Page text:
43. Ring D aligned on moon
44. Ring E. With an azimuth of 46-degrees, Ring E is aligned midway between the sun and moon, as is Avebury's Cove. The colour-coded arrows represent the moon (blue), axis of Ring E (black) and red for the solstice.
This egg aims straight into the heart of Sidbury Hill, framed by Woodhenge.
45. Ring F. Azimuth 44-degrees midway between sun and moon. Position of child's grave, almost certainly that of a 4-year old girl, is also shown. This ring also aims at the heart of Sidbury Hill - taking the girl-child with it!
46. This image appears by kind permission of Hugo Jenks who noticed that a 10-degree sighting line could be made between sides of opposing pairs of timbers in Ring C. This idea developed out of Hugo's work on Stonehenge. www.brontovox.co.uk
This image harks back to the Arminghall Henge and the way Arminghall divided the sky into 10-degree steps too. Who was it that said Beaker People arrived too late to be the technicians that designed Stonehenge?
Maud Cunnington was the first to notice a preference for ten's when she excavated Woodhenge in 1926-8. More proof of this idea of an astronomy in tens, will be provided in next image and also when we consider Stonehenge's lozenge's of gold, such as those found in the moon-aligned (southernmost setting) Bush Barrow of Stonehenge. And that's not to mention the prehistoric track that leads from Stonehenge to the Bush Barrow and moon, despite a length of the track being destroyed an airfield.
Further thought convinced me that perhaps Hugo's alignments ought to pass right through and out the other side of all Woodhenge's six eggs. So, I thought I might give it a try and see what happens. Above is the result.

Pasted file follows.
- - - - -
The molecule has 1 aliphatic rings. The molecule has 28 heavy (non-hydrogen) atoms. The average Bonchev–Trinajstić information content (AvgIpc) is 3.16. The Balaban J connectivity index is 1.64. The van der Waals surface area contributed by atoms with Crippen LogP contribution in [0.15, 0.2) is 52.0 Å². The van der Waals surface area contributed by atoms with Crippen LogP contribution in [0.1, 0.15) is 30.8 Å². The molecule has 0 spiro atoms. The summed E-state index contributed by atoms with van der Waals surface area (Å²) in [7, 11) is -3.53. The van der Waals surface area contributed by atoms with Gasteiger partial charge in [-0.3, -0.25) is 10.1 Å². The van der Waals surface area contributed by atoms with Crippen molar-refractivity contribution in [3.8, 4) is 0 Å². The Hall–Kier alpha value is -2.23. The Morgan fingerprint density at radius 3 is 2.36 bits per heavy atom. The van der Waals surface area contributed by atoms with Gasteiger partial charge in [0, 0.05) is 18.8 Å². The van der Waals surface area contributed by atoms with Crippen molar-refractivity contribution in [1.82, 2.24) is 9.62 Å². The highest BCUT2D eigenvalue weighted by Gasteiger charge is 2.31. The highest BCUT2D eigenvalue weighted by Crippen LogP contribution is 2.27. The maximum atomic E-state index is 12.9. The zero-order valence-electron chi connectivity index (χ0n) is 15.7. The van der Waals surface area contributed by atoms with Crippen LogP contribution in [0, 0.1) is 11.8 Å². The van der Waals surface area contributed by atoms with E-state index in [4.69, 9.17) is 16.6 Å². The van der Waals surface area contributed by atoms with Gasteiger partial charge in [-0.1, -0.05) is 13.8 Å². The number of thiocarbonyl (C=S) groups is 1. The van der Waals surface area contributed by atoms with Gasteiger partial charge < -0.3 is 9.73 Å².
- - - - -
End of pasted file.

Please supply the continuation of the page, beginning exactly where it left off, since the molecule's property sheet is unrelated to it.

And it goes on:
Of most importance are the black-coloured supernumerary's, a and b, which fixed the 50-degree line shown red. These two posts were most likely planted first.
Maud Cunnington believed that supernumerary's a and b were placed to make a 50.5-degree corridor through which the solstice could pass. This corridor can now be safely dismissed as imaginary.
47. Taking a Mallet to Crack an Egg.
From the archaeological report PDF. A Massive, Late Neolithic Pit Structure associated with Durrington Walls Henge. Gaffney et al.
Archaeologists recently found a series of at least 20 pits to surround the Durrington Walls henge. It isn't known for sure how many of these pits are man-made, natural sink-holes, flint mines, something to do with the military, or a mixture of all.
I think Pit 1A might be the man-made hollow that goes by the name of Ratfin. Either way, I am going to assume that all 20 posts are man-made prehistoric and every one held wooden posts.
Relying heavily on archaeologists published plans, which appear to be accurate, layering their figures 3, 4 and 23 in CAD, tells us a lot about the circuit of the Durrington Walls Henge. Especially those pits lying to the south.
One thing is very clear, Durrington Walls started off by following the rules laid down by the Arminghall henge, but on a massively larger scale. As at Arminghall, some posts were accurately aligned on the cardinal points of the compass, north, east, south and west, whilst other pairs divided the horizon into steps of 10-degrees. Avebury subdivided some 10's to make 5's. See Beckhampton's Cove.
The difficulty of placing posts accurately over such large distances was addressed by a having a second series of posts on what would one day become Durrington Wall's bank. These post more than halved the distance and made them visible. (I show two of them in red).
The posts beneath Durrington Wall's southern bank have been known about for some time, the southern bank largely levelled years ago by medieval ploughing. Archaeologists announced the discovery of some underground anomalies in this area which looked like a row of stones. A small rectangular dig was conducted by Professor Pearson to investigate. Pearson considered these anomalies to be timber posts.
After setting out the pits and placing massive timber posts at their centres, what appear to be wattle fence arcs were run between them. These arcs are another express of growth. The three known arcs were found to run from posts 9A to 5A as seen above, right.
These arcs were found to scale at 375, 750, and 1,500 megalithic yards, giving an expression of growth.
The 1,500 megalithic yard arc, (3,000 MY diameter), is twice Avebury's largest (What did you expect from Stonehenge?). But the 1,500 arc is concave to the circuit, which also might tell us something about Avebury! This idea will be put to you later.
Please press the Stonehenge Gold button.